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I have installed

extra/boost 1.52.0-1
extra/boost-libs 1.52.0-1

with pacman under ArchLinux. I'm trying to build autotools C++ projects which make use of parts of the Boost library. They have been successfully tested and build under Ubuntu 12.04. with installed libboost-all-dev package. With ArchLinux ./configure works out fine and the compilation process (make) seems to work, too. Nevertheless, there seems to be a problem with the linking:

 libtool: link: g++ -g -O2 -Wall -Wextra -o ssbmc smtparser.o ... 
 ../contrib/cudd 2.4.2/obj/.libs/libobj.a ... 
 -lboost_program_options-mt -lboost_iostreams-mt -lgmp -lgmpxx -lm -lz
 /usr/bin/ld: cannot find -lboost_program_options-mt
 /usr/bin/ld: cannot find -lboost_iostreams-mt

Any ideas why it fails? The headers seems to be there since the source makes use of Boost library functions and compiling the files does not fail.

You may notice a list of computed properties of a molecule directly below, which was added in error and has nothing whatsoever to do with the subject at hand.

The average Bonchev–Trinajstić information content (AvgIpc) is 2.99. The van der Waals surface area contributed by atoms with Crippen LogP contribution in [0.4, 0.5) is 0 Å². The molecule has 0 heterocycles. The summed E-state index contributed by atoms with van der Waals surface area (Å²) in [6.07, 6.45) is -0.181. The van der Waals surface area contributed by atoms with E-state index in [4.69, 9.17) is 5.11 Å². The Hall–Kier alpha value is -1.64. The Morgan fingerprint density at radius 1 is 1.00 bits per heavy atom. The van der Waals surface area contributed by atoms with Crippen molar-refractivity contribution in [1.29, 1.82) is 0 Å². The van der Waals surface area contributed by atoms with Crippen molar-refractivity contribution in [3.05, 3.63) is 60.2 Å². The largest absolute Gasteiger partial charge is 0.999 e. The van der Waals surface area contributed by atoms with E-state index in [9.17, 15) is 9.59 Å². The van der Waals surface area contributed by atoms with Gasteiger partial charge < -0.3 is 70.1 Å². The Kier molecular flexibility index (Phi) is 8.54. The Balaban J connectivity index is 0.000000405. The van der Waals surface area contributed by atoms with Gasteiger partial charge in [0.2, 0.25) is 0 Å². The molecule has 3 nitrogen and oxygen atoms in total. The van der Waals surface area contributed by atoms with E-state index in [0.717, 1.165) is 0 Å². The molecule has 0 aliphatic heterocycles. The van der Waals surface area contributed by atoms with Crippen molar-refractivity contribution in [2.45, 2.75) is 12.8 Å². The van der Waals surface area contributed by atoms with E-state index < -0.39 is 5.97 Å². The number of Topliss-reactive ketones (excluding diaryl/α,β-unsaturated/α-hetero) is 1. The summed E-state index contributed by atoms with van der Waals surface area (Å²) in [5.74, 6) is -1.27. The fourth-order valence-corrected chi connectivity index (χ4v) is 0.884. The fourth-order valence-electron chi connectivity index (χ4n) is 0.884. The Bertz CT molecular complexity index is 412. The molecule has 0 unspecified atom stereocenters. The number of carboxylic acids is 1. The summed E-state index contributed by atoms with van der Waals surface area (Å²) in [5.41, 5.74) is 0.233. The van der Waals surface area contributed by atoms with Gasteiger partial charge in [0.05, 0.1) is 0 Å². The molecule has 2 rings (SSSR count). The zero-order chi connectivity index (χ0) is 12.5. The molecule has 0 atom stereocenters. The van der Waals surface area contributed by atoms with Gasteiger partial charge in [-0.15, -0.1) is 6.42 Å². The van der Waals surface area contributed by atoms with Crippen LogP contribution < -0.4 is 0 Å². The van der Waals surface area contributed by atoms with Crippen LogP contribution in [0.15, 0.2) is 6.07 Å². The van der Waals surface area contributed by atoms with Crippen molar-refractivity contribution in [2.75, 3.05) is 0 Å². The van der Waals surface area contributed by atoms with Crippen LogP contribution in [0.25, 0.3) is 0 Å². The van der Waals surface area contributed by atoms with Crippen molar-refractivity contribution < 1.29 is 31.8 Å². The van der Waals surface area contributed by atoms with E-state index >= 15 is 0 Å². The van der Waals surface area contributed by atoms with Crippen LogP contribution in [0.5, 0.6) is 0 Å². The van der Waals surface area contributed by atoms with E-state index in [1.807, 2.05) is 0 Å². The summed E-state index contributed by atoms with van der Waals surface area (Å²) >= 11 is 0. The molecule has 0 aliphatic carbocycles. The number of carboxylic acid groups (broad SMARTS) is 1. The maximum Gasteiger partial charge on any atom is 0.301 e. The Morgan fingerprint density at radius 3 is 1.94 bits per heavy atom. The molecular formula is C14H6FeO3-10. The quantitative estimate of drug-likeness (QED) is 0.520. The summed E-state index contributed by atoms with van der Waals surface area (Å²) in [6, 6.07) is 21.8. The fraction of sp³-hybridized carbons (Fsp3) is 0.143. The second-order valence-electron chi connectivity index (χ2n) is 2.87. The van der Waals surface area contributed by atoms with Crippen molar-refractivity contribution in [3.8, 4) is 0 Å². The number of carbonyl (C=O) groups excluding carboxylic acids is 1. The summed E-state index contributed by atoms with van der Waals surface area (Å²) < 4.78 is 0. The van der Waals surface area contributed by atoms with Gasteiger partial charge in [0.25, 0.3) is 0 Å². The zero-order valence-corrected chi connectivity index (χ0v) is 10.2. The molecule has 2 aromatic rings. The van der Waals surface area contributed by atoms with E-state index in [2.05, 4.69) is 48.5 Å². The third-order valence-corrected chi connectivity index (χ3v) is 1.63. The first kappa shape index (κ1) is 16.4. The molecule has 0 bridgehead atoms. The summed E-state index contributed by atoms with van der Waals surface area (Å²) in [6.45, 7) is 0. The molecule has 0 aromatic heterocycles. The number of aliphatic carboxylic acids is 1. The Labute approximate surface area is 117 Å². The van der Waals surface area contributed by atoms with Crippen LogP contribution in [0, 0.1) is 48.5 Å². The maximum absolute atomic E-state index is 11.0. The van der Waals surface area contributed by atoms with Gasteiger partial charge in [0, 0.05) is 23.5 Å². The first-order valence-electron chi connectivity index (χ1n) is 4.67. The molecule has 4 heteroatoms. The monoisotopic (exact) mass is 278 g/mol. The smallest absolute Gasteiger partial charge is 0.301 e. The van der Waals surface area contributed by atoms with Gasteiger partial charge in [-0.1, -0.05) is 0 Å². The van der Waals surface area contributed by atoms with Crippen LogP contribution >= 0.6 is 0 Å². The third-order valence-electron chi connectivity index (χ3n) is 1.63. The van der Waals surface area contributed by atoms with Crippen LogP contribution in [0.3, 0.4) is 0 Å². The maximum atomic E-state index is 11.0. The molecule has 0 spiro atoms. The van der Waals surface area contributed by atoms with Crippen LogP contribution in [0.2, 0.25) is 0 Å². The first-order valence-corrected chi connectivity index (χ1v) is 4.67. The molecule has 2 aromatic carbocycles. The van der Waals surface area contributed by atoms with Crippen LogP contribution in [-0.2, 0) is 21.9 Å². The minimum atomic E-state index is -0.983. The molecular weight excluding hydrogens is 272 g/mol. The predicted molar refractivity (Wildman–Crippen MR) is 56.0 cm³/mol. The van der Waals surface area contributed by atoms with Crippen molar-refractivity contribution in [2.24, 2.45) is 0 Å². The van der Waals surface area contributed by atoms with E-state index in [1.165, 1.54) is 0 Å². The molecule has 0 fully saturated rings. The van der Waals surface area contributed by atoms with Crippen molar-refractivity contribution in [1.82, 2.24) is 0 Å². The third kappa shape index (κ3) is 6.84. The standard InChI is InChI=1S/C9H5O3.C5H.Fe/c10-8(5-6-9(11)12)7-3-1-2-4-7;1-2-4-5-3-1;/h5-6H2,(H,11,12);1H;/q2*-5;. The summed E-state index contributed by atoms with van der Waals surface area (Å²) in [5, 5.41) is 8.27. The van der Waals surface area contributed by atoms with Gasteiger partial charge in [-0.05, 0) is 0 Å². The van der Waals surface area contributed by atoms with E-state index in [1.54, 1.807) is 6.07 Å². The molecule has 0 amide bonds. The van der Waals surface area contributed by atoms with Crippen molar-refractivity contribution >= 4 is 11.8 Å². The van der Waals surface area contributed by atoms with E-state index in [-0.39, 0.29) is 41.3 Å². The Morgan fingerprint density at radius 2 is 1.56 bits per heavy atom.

The libraries are there:

$ ls /usr/lib/ | grep program
$ ls /usr/lib/ | grep iostreams

Do they have to be renamed?

share|improve this question
Try search in configure script where wants *-mt files! Maybe is it hardcoded? – uzsolt Feb 23 '13 at 20:23
up vote 2 down vote accepted

This seems to do the trick:

$sudo ln -s
$sudo ln -s
share|improve this answer

Boost libraries used to be called with suffices showing architecture which they were build for. For instance, -mt means 'multithreaded' or 'build in thread-aware mode'. As far as I know, this convention is not followed on Linux nowadays and libraries do not have that suffix by default (although they are still build in thread-aware mode). Your ./configure script generates instructions for linker in the old format. Try to use bjam, if you can. If you say

bjam --layout=tagged 

you can even get your suffices back... Technically, your solution is perfectly valid as well :)

share|improve this answer
Thanks but that is a very big step switching the whole build system and I am not the only developer. Is there a stable autotools solution? – joachim Feb 23 '13 at 17:51

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